Vision Impairment Nursing Diagnosis
Residents can have many problems with health as they age and one of those may be related to their senses,such as vision problems. This puts the resident at high risk for injuries and accidents which can complicate the resident’s health status and also loss of self–confidence.
Vision Impairment Causes
One of the common problems for impaired vision is a disease called glaucoma. This is a condition where there is build up of excessive pressure in the eye resulting in blindness if not treated. Glaucoma affects the optic nerve which provides vision of the person. High tension due to intraocular pressure or pressure due to the fluid in the eye is the common cause for glaucoma.
Cataracts is the blurring of the eye lenses, which affect vision. Aging of the lens is usually the cause for a cataracts but there are also other factors trigger it.
Macular degeneration or the loss of central vision is another common problem for vision. The vision side to side of the eye is still present but the vision in the center is lost thus making residents to have difficulty walking while seeing.
Diabetic retinopathy on the other hand is a condition caused by diabetes. This is due to hardening of arteries of the eye resulting to damage to the retina then leading to vision loss.
Vision Impairment & Nursing Diagnoses
In assisting residents with these kinds of vision impairments, it is important to plan and also apply certain principles in order for the care to be effective. Vision loss is an hindrance in determining who might be entering the room therefore it is important to knock and identify one’s self first before entering. This is to keep the resident informed and be able to know the person coming in.
When placing the resident in a room, keep them well-versed of the surroundings and the organization of things inside, in order for the resident to visualize where he is and so he knows where to go and get the things he needs.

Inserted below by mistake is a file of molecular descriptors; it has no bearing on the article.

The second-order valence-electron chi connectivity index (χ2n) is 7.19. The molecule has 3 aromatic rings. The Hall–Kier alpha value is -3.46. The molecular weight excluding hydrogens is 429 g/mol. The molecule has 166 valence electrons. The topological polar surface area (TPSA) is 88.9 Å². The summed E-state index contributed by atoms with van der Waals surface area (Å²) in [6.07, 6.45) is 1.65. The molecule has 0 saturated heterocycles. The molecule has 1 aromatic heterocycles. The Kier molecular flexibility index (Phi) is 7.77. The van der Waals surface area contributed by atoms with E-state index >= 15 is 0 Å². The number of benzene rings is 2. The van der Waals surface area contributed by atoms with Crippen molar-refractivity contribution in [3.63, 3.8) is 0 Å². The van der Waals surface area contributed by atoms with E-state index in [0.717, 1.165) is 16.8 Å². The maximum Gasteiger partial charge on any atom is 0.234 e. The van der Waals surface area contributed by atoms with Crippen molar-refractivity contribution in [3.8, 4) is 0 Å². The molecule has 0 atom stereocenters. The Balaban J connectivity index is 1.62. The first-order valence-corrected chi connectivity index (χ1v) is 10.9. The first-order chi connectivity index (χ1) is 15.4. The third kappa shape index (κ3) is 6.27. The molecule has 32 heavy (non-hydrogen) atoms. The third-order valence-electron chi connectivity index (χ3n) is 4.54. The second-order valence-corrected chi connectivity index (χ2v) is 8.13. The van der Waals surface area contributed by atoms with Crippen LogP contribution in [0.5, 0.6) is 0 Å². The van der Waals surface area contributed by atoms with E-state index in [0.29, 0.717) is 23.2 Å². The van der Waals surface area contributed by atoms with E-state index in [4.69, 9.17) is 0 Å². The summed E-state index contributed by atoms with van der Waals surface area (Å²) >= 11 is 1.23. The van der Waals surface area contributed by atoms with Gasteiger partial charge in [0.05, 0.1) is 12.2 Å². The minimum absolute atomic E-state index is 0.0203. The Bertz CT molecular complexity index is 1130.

Impaired Vision in Nursing Care Plan
It is really important to pay special attention to impaired vision in nursing care plan. Some residents who still have little vision left need less attention, still you should maintain the right lighting in order for them to use their available vision. When giving care or doing a procedure to the resident, explain it to them before doing it, in order to keep them aware of what is happening to them and encourage cooperation.
Keep the bed in the lowest position possible, so that visually impaired residents will not have problems in going out of bed when they want to. Every person has fears of the unknown therefore explain noises that might be heard or sound different.
When feeding a resident with vision impairment describe each food and balance the pace of feeding to ensure safety and maintain appetite of the food. Give assistance while feeding, but also encourage them to be as independent as they can be.
Let the residents feel the light switch before leaving the room so that they will be familiar where to locate it. When walking with the resident and assisting him, stand next to the resident but slightly be behind them in order to be cautious for possible fall of residents and be able hold them.
Use a gait belt in order to securely hold the resident but make sure that the belt is properly placed around them. Use devices that can help improve the vision of residents such as magnifying glass, eyeglasses and other reading devices and keep these equipments clean and in perfect condition. Any damage or loss of the devices should be reported to the nurse immediately.